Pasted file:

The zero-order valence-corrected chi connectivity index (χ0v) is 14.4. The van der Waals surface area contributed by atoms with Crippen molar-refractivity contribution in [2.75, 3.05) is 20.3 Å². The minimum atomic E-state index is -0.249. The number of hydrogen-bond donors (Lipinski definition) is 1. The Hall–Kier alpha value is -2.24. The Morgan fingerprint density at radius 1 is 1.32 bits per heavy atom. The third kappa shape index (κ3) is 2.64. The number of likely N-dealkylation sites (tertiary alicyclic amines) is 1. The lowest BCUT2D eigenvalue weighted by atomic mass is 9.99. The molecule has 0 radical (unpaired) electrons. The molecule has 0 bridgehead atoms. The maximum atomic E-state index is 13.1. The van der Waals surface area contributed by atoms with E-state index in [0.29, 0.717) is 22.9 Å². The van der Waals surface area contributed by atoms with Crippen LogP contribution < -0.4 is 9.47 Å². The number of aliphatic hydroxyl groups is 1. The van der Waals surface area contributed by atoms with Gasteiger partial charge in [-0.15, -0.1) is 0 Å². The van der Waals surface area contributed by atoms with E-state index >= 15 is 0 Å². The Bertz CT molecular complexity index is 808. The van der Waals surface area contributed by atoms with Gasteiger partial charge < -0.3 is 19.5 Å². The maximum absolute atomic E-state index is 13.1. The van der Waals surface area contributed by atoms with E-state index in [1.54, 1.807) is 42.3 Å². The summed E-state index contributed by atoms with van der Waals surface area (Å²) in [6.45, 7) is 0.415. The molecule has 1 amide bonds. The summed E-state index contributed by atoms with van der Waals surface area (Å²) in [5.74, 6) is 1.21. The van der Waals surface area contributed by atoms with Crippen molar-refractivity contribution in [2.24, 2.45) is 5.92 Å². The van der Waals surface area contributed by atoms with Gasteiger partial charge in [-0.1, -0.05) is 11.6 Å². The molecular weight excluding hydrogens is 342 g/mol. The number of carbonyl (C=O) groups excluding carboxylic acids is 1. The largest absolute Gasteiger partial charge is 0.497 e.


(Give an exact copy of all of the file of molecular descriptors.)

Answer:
The zero-order valence-corrected chi connectivity index (χ0v) is 14.4. The van der Waals surface area contributed by atoms with Crippen molar-refractivity contribution in [2.75, 3.05) is 20.3 Å². The minimum atomic E-state index is -0.249. The number of hydrogen-bond donors (Lipinski definition) is 1. The Hall–Kier alpha value is -2.24. The Morgan fingerprint density at radius 1 is 1.32 bits per heavy atom. The third kappa shape index (κ3) is 2.64. The number of likely N-dealkylation sites (tertiary alicyclic amines) is 1. The lowest BCUT2D eigenvalue weighted by atomic mass is 9.99. The molecule has 0 radical (unpaired) electrons. The molecule has 0 bridgehead atoms. The maximum atomic E-state index is 13.1. The van der Waals surface area contributed by atoms with E-state index in [0.29, 0.717) is 22.9 Å². The van der Waals surface area contributed by atoms with Crippen LogP contribution < -0.4 is 9.47 Å². The number of aliphatic hydroxyl groups is 1. The van der Waals surface area contributed by atoms with Gasteiger partial charge in [-0.15, -0.1) is 0 Å². The van der Waals surface area contributed by atoms with E-state index >= 15 is 0 Å². The Bertz CT molecular complexity index is 808. The van der Waals surface area contributed by atoms with Gasteiger partial charge < -0.3 is 19.5 Å². The maximum absolute atomic E-state index is 13.1. The van der Waals surface area contributed by atoms with E-state index in [1.54, 1.807) is 42.3 Å². The summed E-state index contributed by atoms with van der Waals surface area (Å²) in [6.45, 7) is 0.415. The molecule has 1 amide bonds. The summed E-state index contributed by atoms with van der Waals surface area (Å²) in [5.74, 6) is 1.21. The van der Waals surface area contributed by atoms with Crippen molar-refractivity contribution in [2.24, 2.45) is 5.92 Å². The van der Waals surface area contributed by atoms with Gasteiger partial charge in [-0.1, -0.05) is 11.6 Å². The molecular weight excluding hydrogens is 342 g/mol. The number of carbonyl (C=O) groups excluding carboxylic acids is 1. The largest absolute Gasteiger partial charge is 0.497 e.